Stephen Fry as a mythbuster. All our myths about him – he busts them. Forget about tweedy self-confidence and self-assured looks of the most comfortable man in the Establishment – no, actually, it’s all about awkwardness, unwieldy appearance and millions of insecurities, big and small, bugging him every day (and night). Would be interesting if somebody actually took the pains to count how many times Stephen uses the word ‘embarrassing’ and ‘embarrassed’ throughout The Fry Chronicles. I’m embarrassed to admit… I know how embarrassing it sounds… That sort of thing. Indeed, some readers/critics of more cynical disposition (and those most probably include me) would be reminded of a question once asked by Fry’s dear friend, Alan Bennett: “Who can measure the self-servingness of self-effacement?”
Nah, don’t mind me. I love Stephen Fry (how can you not?), and God bless those myths. For me, Stephen has always seemed this formidable, warm wave of wit and intelligence you could always relate to. There’s no arrogance there, no snobbery. And with this colourful, absorbing memoir, you can probably understand why, and, as Nabokov put it, get to the architecture of it. Which may not necessarily be the thing you most wanted – do we really need sincerity from celebrities (awful word, I know)? – but it is an extremely engaging read, and a brilliant way to see what a great man is made of.
And Stephen Fry is most certainly a great man. Wikipedia could give you a rather long list of things he is, from writer to comedian, and if you disregard for a moment the not too credible ‘master of none’ motif that Fry never tires of repeating, you will have to admit that he pretty much excels in all those. Also, who else can boast of having both Christopher Hitchens and Ben Elton as a friend?..
The Fry Chronicles is his second autobiography. The first, brilliantly called Moab Is My Washpot, was published in 1997, and tackled his early rebellious years. This one picks up where Moab left off and ends with the launch of A Little Bit Of Fry And Laurie. If you’ve read anything by Stephen Fry, anything at all, you will definitely recognize his style – pleasantly stodgy, verbose, literate and self-consciously full of alliterations. Speaking of the latter, this autobiography concentrates on Stephen’s fixation with the letter ‘C’. Which means that the title of each chapter (and, indeed, the whole book) sounds something like this: Candy, Cambridge, Cellar Tapes, Computer… His obsessions and whatever it was that crossed his path at this or that point.
I’ll say it again: it is an extremely (sometimes painfully) sincere book. From his homosexuality to his constant sense of uneasiness and inferiority to his loose way with money (precious little about his religious views though), he lets it all out. And being the stellar storyteller he so clearly is, he knows just how to present it: from a comic angle, with loads of self-irony.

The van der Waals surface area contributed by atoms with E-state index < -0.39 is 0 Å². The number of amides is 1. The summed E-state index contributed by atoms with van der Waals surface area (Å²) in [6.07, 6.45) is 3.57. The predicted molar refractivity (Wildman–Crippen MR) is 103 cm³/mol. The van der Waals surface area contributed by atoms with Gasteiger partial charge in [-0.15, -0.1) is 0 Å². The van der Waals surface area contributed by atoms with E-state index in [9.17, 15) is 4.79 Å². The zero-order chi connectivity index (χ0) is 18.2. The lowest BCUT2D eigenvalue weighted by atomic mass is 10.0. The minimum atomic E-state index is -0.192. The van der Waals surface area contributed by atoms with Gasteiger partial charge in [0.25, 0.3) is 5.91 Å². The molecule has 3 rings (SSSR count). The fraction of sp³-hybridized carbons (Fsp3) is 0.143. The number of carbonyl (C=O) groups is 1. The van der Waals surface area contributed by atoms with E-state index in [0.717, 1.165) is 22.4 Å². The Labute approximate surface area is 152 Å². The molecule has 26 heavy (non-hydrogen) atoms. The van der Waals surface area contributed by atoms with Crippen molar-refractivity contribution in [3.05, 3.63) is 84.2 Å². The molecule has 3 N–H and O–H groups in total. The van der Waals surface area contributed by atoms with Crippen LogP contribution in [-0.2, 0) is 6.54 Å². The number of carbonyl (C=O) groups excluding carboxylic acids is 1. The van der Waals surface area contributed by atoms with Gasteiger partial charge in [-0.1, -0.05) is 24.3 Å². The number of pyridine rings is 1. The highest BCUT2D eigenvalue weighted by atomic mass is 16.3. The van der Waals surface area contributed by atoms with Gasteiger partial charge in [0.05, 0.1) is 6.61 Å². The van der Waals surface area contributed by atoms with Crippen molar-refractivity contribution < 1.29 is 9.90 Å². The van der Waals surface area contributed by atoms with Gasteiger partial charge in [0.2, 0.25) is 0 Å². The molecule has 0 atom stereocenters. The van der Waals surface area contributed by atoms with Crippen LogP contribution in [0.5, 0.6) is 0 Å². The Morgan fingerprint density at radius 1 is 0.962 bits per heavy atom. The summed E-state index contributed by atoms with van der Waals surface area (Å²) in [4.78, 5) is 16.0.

It’s been a long and eventful ride for him, and much of it is understandably lost and forgotten. So that what is left is a bunch of unforgettable events that stick out from Fry’s quite impressive memory. There are lots of great little stories here, like the nerve-wrecking auditioning for an Alan Bennett play or the heartbreaking participation in the University Challenge show. Some of these stories are actually downright eccentric, particularly the one where Stephen tries to insure the Cambridge May Ball in the event of the Queen Mother’s untimely death. Also, you get to hear some quirky details about certain illustrious personalities he had to deal with. Having said that, Stephen is mostly generous, what with his life-long dread of offending people.
As for those fits of modesty, insecurity and embarrassment, they are absolutely vital to the book; in the sense that if it were not for all his complexes and insomnias, his life would seem one of the most invigorating success stories imaginable. However, Stephen is quick to note, God doesn’t give a fig about talent: it all comes at a price. But Fry doesn’t have time for God: “Man’s reach should exceed his grasp, or what’s a heaven for?”
With this book, Stephen Fry doesn’t make himself more down-to-earth, more like everyone else (which, if I understand the memoir’s confessional introduction correctly, wasn’t exactly the last thing on his mind). But it does make him appear more complete, which in all honesty is all we could really ask for. Stephen hints at the next installment at the very end of the brief, intriguing final chapter, simply entitled C. He thanks you for the company, but you inevitably want more. Out of all the famous people in the world, whose company would you most wish to share? I’m confident that quite a lot of us would nominate a certain Stephen Fry, and who would really mind if the famous man in question might feel embarrassed about it. And (oh God no!) have sweaty palms.
I began reading The Fry Chronicles while sitting in a cozy little café in Moscow. Outside I could hear muffled city noises, hissing traffic and clicking heels, but inside there was this beautiful vibe. It was almost idyllic: deep armchair, green tea and a chocolate pancake. I finished the book at home, amid the disarray of books, socks and whatnot. Interestingly, the vibe was much the same.